“Salty talk” is not descriptive of cultured language. In fact it borders on indelicacy or impropriety – sometimes it is indecent. Why am I discussing salty talk? Because of Matthew 5:13 where Jesus tells his followers, “You are the salt of the world.’
Let me present three things he might have had in mind.
Salt is a seasoning. I dare say the highest criticism of food in hospitals and rest homes is that there is no salt in the food. I concur. In my house you might hear something like this:
“Hand me the salt shaker.”
“Sammy, I salted the potatoes already.”
As Sammy takes the shaker, I repeat, “I put salt in the potatoes.”
As he adds salt, I say, “You should taste those before you add salt.”
Then I quietly get a second shaker and add salt on my own. 😀
Yes, we like our salt. Vinegar and salt potato chips. Um, um, good. Um, um, good. That’s what vinegar and salt potato chips are. Um, um, good.
- Salt is a healing agent. It might not be known as such anymore. But in my background, it was good for everything that needed an antiseptic. Canker sores, sore throat, bleeding gums, skinned knees – that was not, um, um, good! But it did speed the healing process.
- Salt is a preservative. Pig butchering day! What a day! Aunts and uncles came to help. Meat was everywhere! Render the fat. Cook the ribs. Put the cooked meat in big cans and pour on the fat. Fry the tenderloins for supper. But the ham and bacon didn’t have to be cooked that day. It was salted, and stored in the storehouse. Then we had fresh meat all winter, that is, if you can call salted meat fresh, anyway it was preserved.
So, with those bits of information, how might the “salt of the world” – you and I – talk some “salty talk”.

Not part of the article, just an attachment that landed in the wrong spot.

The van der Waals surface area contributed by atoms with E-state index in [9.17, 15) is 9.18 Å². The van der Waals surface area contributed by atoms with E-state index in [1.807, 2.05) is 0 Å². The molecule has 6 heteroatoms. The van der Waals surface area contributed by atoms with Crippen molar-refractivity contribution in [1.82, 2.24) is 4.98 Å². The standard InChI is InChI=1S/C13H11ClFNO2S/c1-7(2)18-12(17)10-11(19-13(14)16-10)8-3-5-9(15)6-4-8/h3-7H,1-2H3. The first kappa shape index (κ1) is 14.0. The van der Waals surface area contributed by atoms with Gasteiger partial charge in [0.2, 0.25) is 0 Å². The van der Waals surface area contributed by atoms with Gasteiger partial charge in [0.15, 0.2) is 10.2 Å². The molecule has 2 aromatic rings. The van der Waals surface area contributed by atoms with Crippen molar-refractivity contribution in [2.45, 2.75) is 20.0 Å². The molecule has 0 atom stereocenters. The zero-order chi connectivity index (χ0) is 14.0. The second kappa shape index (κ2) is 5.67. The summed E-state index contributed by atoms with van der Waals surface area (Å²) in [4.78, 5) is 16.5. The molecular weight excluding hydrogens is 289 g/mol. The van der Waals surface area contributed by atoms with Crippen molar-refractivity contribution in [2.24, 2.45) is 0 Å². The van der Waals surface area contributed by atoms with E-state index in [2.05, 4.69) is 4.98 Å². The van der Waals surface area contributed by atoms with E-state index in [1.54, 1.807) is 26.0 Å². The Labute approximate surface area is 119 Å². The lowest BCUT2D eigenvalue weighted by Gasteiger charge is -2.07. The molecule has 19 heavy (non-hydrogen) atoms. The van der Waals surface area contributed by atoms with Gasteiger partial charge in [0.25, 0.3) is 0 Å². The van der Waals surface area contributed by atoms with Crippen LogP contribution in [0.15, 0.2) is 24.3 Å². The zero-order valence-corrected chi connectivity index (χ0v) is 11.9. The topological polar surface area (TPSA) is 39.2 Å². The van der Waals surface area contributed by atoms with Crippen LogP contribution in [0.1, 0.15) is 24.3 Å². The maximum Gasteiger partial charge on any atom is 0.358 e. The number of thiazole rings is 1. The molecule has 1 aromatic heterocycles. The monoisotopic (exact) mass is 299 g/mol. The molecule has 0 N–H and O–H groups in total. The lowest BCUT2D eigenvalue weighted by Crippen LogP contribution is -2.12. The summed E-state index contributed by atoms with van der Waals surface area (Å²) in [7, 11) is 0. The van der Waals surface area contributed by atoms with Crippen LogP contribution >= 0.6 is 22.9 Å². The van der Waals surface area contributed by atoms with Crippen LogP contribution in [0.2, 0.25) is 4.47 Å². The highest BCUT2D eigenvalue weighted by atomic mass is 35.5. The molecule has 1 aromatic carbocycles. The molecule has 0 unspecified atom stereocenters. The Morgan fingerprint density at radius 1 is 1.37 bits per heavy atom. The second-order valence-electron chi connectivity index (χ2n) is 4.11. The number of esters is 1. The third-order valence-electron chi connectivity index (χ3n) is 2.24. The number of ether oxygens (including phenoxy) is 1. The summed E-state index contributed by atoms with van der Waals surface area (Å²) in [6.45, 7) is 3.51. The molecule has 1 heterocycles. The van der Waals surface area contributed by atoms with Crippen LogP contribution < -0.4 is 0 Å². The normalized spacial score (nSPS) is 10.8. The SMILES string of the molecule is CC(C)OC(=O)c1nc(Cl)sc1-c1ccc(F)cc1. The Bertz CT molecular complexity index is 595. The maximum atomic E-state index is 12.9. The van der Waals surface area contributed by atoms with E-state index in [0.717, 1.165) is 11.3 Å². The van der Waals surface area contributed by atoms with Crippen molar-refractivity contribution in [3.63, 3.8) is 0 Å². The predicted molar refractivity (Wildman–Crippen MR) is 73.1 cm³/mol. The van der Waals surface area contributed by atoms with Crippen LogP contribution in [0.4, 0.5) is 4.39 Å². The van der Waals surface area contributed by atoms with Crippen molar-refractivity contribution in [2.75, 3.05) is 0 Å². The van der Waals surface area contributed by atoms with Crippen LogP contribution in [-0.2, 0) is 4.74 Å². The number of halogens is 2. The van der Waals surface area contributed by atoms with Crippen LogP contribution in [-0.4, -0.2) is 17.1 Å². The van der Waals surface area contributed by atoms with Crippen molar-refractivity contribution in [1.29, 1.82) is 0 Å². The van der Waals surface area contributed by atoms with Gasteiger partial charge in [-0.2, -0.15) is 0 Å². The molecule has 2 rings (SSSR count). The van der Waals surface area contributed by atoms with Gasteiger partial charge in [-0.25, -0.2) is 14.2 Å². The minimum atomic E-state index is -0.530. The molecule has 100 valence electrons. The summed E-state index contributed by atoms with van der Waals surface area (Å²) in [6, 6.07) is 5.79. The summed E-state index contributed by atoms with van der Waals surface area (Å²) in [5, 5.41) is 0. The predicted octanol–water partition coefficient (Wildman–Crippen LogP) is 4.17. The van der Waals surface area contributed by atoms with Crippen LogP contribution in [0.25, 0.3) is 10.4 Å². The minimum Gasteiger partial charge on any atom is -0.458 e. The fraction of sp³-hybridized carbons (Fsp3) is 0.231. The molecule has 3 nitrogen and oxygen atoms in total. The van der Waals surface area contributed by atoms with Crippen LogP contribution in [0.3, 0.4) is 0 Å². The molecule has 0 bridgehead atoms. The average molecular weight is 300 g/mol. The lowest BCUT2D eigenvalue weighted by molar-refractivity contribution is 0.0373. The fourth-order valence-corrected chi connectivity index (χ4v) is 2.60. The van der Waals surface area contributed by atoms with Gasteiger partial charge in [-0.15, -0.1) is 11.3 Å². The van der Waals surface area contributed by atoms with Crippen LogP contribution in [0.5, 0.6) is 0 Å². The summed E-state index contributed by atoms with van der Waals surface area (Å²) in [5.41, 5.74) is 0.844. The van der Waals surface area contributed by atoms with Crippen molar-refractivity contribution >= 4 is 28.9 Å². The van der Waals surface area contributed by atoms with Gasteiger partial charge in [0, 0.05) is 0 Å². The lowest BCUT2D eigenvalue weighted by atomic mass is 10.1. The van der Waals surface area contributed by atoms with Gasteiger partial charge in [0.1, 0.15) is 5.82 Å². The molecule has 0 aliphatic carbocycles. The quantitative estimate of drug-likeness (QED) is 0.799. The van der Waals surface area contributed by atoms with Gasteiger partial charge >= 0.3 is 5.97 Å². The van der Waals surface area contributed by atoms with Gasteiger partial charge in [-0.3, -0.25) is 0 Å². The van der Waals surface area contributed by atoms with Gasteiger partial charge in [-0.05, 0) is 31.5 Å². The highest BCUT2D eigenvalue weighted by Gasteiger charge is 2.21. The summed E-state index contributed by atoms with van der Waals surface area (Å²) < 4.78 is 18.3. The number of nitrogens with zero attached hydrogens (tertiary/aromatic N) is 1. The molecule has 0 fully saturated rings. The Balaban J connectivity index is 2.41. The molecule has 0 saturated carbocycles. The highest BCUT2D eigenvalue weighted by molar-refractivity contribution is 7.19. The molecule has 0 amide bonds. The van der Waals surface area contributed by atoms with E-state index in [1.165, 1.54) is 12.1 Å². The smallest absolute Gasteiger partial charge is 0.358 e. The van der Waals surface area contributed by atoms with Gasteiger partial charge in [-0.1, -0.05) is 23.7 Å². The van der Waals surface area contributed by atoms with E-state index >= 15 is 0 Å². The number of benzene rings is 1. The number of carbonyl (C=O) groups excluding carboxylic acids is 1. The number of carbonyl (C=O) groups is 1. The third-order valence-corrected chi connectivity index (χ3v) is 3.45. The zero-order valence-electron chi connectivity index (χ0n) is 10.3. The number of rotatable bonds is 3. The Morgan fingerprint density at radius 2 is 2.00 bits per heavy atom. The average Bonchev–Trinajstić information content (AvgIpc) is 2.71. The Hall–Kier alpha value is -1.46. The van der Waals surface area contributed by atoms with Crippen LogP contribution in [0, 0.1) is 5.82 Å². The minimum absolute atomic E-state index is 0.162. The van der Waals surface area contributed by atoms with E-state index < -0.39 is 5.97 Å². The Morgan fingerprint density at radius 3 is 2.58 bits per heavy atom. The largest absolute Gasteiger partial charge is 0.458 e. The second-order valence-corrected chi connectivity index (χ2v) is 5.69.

First, be seasoning. When people used to ask my father-in-law, How are you? He replied, “I’m saved, thank you.” That probably added a spice to some folks. Would you acknowledge that you are sometimes a grouch. Try a little salty talk “Give the world some salt each day. Help to brighten someone’s way.” Add zest to the mundane!
Second, try salty talk for healing. The Bible says that life and death is in the power of the tongue. Have you seen the commercial where dad is under the sink working on the pipes, and the little boy comes and asks if he can help. Dad says, “No buddy, this is man’s work.” A dejected little boy walks away. I almost cry. Then dad says, “Hey, buddy, could you come hold the flashlight for me.” I want to jump with joy over dad’s good sense. What a healing tongue for that child. A little guy was reading the song book at church. I complimented him a bit, but later I realized what a golden opportunity I had lost in not making a big deal – a mountain of salt – that would have spiced that little guy’s life for some time. Maybe it would have made a difference in his whole school outlook.
What might “salty talk” do to preserve? In the form of pickets and editorials, it might help preserve our Judeo-Christian values. In the form of “I Love Yous” it might preserve our families. In the form of prayer, it might preserve our nation. In the form of “Thanks for a job well done,” it might sustain employment for someone. When Brad or Betty in Walmart’s garden center load eight bags of gravel for you, sweat rolling, call Wal-Mart and tell them what a good service they rendered. Brad or Betty and some supervisor will have a lift for the day.
So what did Jesus mean when he said we are salt. I’m sure he did not have in mind Lot’s wife who turned to a pillar of stone – a stone statue standing still, silent and impotent amidst a multitude of people who need zest, healing, and preservation.
No, I’m sure he meant for us to “spread a little salt around.”
image from pixabay